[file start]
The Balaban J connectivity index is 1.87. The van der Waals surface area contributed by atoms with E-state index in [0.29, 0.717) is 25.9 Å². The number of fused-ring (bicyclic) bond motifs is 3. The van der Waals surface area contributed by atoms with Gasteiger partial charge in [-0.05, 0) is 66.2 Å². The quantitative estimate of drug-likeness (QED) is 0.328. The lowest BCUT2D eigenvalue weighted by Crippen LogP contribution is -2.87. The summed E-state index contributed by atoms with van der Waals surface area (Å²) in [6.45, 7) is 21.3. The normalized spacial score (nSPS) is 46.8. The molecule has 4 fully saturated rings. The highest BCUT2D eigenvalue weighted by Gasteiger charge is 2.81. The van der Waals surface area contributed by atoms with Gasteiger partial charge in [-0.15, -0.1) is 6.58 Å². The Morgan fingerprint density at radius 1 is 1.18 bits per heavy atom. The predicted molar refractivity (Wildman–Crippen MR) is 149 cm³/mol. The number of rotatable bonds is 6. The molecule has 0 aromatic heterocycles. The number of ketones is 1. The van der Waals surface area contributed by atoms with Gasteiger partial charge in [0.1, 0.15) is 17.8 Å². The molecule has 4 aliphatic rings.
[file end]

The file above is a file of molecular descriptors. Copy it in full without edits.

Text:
The Balaban J connectivity index is 1.87. The van der Waals surface area contributed by atoms with E-state index in [0.29, 0.717) is 25.9 Å². The number of fused-ring (bicyclic) bond motifs is 3. The van der Waals surface area contributed by atoms with Gasteiger partial charge in [-0.05, 0) is 66.2 Å². The quantitative estimate of drug-likeness (QED) is 0.328. The lowest BCUT2D eigenvalue weighted by Crippen LogP contribution is -2.87. The summed E-state index contributed by atoms with van der Waals surface area (Å²) in [6.45, 7) is 21.3. The normalized spacial score (nSPS) is 46.8. The molecule has 4 fully saturated rings. The highest BCUT2D eigenvalue weighted by Gasteiger charge is 2.81. The van der Waals surface area contributed by atoms with Gasteiger partial charge in [-0.15, -0.1) is 6.58 Å². The Morgan fingerprint density at radius 1 is 1.18 bits per heavy atom. The predicted molar refractivity (Wildman–Crippen MR) is 149 cm³/mol. The number of rotatable bonds is 6. The molecule has 0 aromatic heterocycles. The number of ketones is 1. The van der Waals surface area contributed by atoms with Gasteiger partial charge in [0.1, 0.15) is 17.8 Å². The molecule has 4 aliphatic rings.